80 per tola at the material time, it would be impossible for any manufacturer
intending to do business as a seller of drugs to price a bottle of Mrugmadasav
at Rs.1-12.0 per Lb. When according to the standard formula it would contain
about 4.% of musk and according to Ansare the preparation contained 8% of musk
by weight. Even according to the standard formula, the value of musk alone in
one Ib. Of Mrugmadasav would be from Rs.100 to Rs.140. The preparation seized
by the police, therefore, could not contain genuine musk in any substantial or
even appreciable quantity.
The High Court did not rely upon the bare
assertion of Lele because it was founded only upon the "sense of
smell"; but the evidence of Lele is corroborated by the circumstance that
musk could not be a constituent of the preparation, which was seized in the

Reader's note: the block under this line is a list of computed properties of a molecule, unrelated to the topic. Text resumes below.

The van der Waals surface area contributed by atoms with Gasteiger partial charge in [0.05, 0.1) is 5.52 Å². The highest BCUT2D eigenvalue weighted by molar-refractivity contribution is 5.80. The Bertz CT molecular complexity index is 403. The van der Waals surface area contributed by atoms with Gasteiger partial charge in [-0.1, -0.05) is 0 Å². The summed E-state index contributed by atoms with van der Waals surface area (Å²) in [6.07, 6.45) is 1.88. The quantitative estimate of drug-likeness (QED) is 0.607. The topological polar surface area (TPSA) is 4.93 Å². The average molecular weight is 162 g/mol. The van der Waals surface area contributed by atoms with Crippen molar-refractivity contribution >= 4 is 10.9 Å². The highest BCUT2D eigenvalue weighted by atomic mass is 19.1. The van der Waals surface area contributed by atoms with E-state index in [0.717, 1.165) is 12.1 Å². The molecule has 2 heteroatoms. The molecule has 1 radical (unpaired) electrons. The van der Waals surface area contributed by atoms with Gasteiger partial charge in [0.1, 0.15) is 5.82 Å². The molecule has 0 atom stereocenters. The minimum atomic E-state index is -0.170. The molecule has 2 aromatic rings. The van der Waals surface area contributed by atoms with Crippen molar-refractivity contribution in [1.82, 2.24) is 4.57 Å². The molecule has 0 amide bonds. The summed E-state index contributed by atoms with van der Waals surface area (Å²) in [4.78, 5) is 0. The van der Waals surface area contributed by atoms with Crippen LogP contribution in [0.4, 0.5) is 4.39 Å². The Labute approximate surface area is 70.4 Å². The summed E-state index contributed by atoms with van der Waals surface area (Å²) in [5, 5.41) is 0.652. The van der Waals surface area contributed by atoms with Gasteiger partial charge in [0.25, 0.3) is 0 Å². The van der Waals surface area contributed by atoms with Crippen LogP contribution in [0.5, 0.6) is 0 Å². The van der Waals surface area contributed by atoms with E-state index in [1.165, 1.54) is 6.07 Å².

large quantity which it was claimed it contained. The other constituents of the
preparation, according to Ansare, are comparatively speaking harmless drugs and
having regard to the large percentage of alcohol even if it be regarded as a
medicinal preparation, though not a standard 26 preparation, which was
medicinal, prima facie, it was capable of intoxicating taken in a normal dose
in which any "Sava" may be consumed. In any serious danger to health
or concomitant deleterious effect. In that view of the case it must be held
that the preparation seized by the police was not saved by virtue of s. 24 A
from the prohibitions contained in ss. 12 and 13 of the Act.
It is not the case of the accused and the
burden of proving that case would lie upon the accused, that the importation or
possession of the article seized was permitted under s. 11 of the Act.